Author: Katja Millay
Publisher: Atria Books
Release date: September 5th 2012
Genre: Young Adult contemporary romance
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My rating: 4 out of 5 starsFull of rage and without a purpose, former pianist Nastya Kashnikov wants two things: to get through high school without anyone discovering her past and to make the boy who took everything from her pay.
All 17 year-old Josh Bennett wants is to build furniture and be left alone, and everyone allows it because it’s easier to pretend he doesn’t exist. When your name is synonymous with death, everyone tends to give you your space.
Everyone except Nastya, a hot mess of a girl who starts showing up and won’t go away until she’s insinuated herself into every aspect of his life. The more he gets to know her, the more of a mystery she becomes. As their relationship intensifies and the unanswered questions begin to pile up, he starts to wonder if he may ever learn the secrets she’s been hiding or if he even wants to.
Looking The Sea of Tranquility up on Goodreads after finishing it, I can see that it's gotten quite a bit of hype, but somehow, I had managed to miss all of that. And that's a good thing - I had absolutely no expectations going in, which means that I was pleasantly surprised to love it this much!
The Sea of Tranquility is a very emotional read: both Nastya and Josh have been through some terrible, terrible things. They are very compelling characters, and even though I didn't always agree with or liked them, I did always feel for them. To be honest, I liked Josh's story a little bit more than Nastya's, so I was a little disappointed by how much of the novel focused on Nastya. Nevertheless, both stories are heartbreakingly honest portrayals of the pain they've been through, and I really enjoyed them (even if "enjoy" doesn't really seem like the right word here). Even though I loed Nastya and Josh, my favorite character would have to be Drew: he seemed like the typical scumbag, but he really surprised me and turned out to be so much more.
With stories like these, I usually enjoy the characters' individual stories, but I often have issues with the romance. Luckily, though, I did like the romance in The Sea of Tranquility! It started out a little too predictable, with the standard randomly-running-into-each-other-everywhere type of scenes, but it got better once they're already friends. I really appreciated the slow development of their relationship, as well as the fact that the novel also focused on family and friendship instead of idealizing the romance as the only thing that matters. The only thing that bothered me about Nastya and Josh is how he keeps calling her Sunshine because blegh. No.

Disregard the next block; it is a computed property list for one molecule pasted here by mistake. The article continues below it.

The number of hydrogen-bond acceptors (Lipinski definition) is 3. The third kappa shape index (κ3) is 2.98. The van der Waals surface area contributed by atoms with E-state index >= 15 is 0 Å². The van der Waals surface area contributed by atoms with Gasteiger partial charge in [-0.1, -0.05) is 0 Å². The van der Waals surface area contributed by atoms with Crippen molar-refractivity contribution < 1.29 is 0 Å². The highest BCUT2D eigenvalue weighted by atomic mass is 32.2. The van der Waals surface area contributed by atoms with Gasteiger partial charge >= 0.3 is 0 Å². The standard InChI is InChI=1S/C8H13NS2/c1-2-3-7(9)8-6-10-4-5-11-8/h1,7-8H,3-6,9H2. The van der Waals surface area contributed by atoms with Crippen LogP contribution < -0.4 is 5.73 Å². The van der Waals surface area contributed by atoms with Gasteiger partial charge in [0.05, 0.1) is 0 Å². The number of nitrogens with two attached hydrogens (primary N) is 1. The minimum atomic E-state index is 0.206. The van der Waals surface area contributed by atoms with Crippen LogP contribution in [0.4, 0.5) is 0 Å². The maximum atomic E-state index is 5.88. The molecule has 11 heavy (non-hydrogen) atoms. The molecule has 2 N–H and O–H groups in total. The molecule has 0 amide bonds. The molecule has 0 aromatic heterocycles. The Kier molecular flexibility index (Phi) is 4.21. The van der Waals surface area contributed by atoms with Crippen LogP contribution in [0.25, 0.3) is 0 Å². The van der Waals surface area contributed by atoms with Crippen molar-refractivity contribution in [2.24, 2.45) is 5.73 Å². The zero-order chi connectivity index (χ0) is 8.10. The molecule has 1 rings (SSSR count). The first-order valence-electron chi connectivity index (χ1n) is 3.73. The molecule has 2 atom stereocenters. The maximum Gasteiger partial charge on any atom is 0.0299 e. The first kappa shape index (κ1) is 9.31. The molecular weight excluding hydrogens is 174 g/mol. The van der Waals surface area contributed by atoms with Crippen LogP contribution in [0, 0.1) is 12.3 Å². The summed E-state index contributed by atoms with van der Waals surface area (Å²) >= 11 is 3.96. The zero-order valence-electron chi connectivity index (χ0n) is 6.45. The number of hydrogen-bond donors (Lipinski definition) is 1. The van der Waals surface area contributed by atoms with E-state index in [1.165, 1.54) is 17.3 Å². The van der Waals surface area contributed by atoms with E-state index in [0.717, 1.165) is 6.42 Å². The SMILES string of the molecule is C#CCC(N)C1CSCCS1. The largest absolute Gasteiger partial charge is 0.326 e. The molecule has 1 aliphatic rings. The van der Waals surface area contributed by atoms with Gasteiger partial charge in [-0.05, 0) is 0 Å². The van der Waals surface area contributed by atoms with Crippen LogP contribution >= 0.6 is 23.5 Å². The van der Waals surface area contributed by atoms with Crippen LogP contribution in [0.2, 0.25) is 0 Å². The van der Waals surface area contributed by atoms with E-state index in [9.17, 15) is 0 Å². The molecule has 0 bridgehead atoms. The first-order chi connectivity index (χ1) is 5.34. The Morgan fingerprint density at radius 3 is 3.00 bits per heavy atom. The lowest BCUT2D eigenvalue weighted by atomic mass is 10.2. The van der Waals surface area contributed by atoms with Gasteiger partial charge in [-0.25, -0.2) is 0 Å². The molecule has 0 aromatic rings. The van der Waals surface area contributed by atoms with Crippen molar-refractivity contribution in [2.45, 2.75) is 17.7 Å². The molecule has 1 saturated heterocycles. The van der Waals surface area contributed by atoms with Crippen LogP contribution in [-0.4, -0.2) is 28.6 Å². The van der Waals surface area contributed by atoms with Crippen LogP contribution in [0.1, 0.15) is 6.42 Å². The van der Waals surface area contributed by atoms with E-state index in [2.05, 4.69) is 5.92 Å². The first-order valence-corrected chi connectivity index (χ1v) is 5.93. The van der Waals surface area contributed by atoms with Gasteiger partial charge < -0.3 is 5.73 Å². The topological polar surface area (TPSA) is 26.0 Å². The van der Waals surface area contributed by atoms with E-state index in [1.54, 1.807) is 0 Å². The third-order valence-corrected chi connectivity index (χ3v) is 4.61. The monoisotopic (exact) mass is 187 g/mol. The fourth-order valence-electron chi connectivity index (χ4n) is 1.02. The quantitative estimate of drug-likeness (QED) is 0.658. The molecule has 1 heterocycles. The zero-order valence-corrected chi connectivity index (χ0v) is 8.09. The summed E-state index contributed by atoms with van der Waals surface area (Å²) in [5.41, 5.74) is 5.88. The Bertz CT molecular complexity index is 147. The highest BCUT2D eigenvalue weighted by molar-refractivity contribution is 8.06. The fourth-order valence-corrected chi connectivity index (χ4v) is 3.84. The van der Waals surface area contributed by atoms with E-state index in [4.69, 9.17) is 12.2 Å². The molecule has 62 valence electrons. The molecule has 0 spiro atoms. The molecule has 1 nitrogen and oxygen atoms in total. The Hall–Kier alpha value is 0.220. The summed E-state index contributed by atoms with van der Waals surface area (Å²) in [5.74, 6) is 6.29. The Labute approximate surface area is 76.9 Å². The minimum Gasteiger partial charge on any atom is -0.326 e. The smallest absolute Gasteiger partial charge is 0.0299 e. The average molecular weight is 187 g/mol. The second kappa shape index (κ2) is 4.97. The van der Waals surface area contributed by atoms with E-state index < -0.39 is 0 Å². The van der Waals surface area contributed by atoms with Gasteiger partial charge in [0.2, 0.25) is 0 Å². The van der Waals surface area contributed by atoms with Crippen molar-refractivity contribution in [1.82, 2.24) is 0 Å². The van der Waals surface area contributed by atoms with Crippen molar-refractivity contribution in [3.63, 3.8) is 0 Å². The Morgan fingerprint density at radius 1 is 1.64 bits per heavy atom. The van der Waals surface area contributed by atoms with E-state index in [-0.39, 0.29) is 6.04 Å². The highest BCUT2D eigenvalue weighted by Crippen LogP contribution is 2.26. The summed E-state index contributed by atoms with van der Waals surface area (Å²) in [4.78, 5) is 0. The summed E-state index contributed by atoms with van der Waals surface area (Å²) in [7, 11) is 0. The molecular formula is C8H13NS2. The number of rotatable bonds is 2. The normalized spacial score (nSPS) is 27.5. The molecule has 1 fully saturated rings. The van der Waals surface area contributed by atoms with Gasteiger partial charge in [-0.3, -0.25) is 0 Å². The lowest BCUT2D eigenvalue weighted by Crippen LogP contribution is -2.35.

***These next two paragraphs include spoilers.***
I can't really talk about my issues with this novel without spoiling the story, so... you have been warned. There were a couple of scenes that bothered me in The Sea of Tranquility. The worst one was probably the scene in which Nastya talks to her attacker and finds out his motivations. I understand how this might add to the story, by showing that every person is multi-dimensional and more than meets the eye and whatnot, but I still wish we had never found out. Hearing the attacker's sob story seems like it's trying to evoke sympathy for him, which comes dangerously close to victim blaming. Yes, it sucks that his brother killed himself, but that still in no way justifies what he did to Nastya. An attack like that is not something that just happens because we're all hurting; it is still a deliberate act of violence, and portraying it as anything else is deeply problematic.
Another scene that bothered me was almost-rape at a party. I really didn't see the point of this attack in the story. What really frustrated me, though, is how it's never really addressed. Nastya says that she's seen worse, and yes, I guess you could say that her first attack was "worse," but that doesn't mean that what Kevin did was okay, and that it should go unpunished. In the same way, it bothered me how much Nastya idealizes her virginity, saying that this is the only thing that her attacker hasn't "ruined." I understand that this is a self-blaming type of thing, and since it's coming from Nastya, it's sort of okay, but I still didn't like the message it sent within the novel. The dismissal of Kevin's attack and the way that Nastya portrays loss of virginity as something that "ruins" a person transmit a very problematic message about rape and sexual assault.
Despite my problems with the message and the portrayal of violence and sexual assault, I really did enjoy this story. With unique characters and evocative writing, The Sea of Tranquility is a novel that will make you cry and laugh, and I loved it. Just please don't let the problematic depictions of sexual assault and perpetrator/victim dynamics go unnoticed.